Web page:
Theatre Review: Let It Be @ Prince of Wales Theatre

By Sam Smith Last edited 82 months ago
Theatre Review: Let It Be @ Prince of Wales Theatre

It is slightly misleading to call this article a theatre review because, despite its prestigious venue, Let It Be is hardly a piece of West End theatre at all. There is no plot and, notwithstanding a few voiceovers, costume changes and sixties footage, we are ultimately witnessing a tribute band working through a series of Beatles hits one after the other.   

Given such a narrow set-up, these Fab Four impersonators would really need to be up to the standard of John, Paul, George and Ringo to carry the evening off, and, though there is little to fault in their performances, they are not quite in the same league as the originals. This gig consequently suffers in the first half from everyone being in the wrong state of mind, as the rows of seats in a normal auditorium feel conducive to experiencing a more conventional show. As a result, the audience remains silent throughout Yesterday, despite Paul’s pleas to join in, and only stand at all for Twist and Shout.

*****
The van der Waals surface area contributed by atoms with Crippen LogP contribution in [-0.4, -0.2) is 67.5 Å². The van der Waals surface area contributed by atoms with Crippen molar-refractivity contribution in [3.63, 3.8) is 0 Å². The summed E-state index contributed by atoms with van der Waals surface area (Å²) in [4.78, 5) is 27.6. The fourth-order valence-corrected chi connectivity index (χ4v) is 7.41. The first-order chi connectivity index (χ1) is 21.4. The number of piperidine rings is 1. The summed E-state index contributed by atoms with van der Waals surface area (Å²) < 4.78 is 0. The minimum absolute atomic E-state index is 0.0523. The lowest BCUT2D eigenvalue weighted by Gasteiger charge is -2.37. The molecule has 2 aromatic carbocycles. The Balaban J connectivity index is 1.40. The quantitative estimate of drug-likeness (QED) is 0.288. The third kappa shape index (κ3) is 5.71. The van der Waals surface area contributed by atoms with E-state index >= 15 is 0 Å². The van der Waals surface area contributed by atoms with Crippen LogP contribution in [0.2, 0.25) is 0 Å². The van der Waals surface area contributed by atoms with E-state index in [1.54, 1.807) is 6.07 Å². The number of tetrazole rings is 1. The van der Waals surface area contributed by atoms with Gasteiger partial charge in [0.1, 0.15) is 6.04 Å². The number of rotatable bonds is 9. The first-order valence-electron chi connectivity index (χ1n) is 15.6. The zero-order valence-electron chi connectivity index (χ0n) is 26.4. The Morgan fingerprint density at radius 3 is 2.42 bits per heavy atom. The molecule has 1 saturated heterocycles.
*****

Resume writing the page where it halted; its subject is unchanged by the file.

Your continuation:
The second half, however, is a different kettle of fish. Whether it is because they now know what to expect, or simply that they have loosened up with a beer during the interval, the audience feel more in tune with the atmosphere, and the performers respond by singing and playing at the top of their game. Perhaps ironically, things really come to fruition during a quieter section when John, Paul and George perform songs such as Blackbird on their guitars. The atmosphere is then sustained with a masterful rendition of While My Guitar Gently Weeps and two encores that really do get the audience rising to their feet.

Let It Be can make for a fun night out hearing top Beatles hits performed well, but don’t go in expecting to see more than a tribute act, or thinking that the atmosphere will be spot on from the start.  

Booking until 19 January 2013 at the Prince of Wales Theatre, Coventry Street, with start times of 15.00, 17.00 and 19.30. For tickets (£20-£60) click here.

Londonist received a complimentary ticket and programme from The Corner Shop PR.

Last Updated 30 September 2012